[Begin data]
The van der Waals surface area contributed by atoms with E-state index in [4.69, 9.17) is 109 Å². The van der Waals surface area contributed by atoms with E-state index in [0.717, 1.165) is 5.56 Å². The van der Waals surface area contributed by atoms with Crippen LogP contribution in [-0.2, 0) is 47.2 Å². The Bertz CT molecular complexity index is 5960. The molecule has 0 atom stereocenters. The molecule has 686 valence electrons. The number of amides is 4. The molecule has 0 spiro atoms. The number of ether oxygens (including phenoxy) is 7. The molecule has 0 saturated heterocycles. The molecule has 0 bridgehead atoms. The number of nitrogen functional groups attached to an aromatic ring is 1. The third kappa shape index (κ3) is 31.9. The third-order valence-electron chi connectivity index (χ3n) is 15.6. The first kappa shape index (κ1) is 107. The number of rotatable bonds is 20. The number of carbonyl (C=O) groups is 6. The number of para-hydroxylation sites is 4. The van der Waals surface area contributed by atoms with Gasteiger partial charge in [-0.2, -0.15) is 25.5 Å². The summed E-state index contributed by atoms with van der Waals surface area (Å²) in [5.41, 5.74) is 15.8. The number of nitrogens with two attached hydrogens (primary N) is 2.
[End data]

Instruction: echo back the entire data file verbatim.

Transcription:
The van der Waals surface area contributed by atoms with E-state index in [4.69, 9.17) is 109 Å². The van der Waals surface area contributed by atoms with E-state index in [0.717, 1.165) is 5.56 Å². The van der Waals surface area contributed by atoms with Crippen LogP contribution in [-0.2, 0) is 47.2 Å². The Bertz CT molecular complexity index is 5960. The molecule has 0 atom stereocenters. The molecule has 686 valence electrons. The number of amides is 4. The molecule has 0 spiro atoms. The number of ether oxygens (including phenoxy) is 7. The molecule has 0 saturated heterocycles. The molecule has 0 bridgehead atoms. The number of nitrogen functional groups attached to an aromatic ring is 1. The third kappa shape index (κ3) is 31.9. The third-order valence-electron chi connectivity index (χ3n) is 15.6. The first kappa shape index (κ1) is 107. The number of rotatable bonds is 20. The number of carbonyl (C=O) groups is 6. The number of para-hydroxylation sites is 4. The van der Waals surface area contributed by atoms with Gasteiger partial charge in [-0.2, -0.15) is 25.5 Å². The summed E-state index contributed by atoms with van der Waals surface area (Å²) in [5.41, 5.74) is 15.8. The number of nitrogens with two attached hydrogens (primary N) is 2.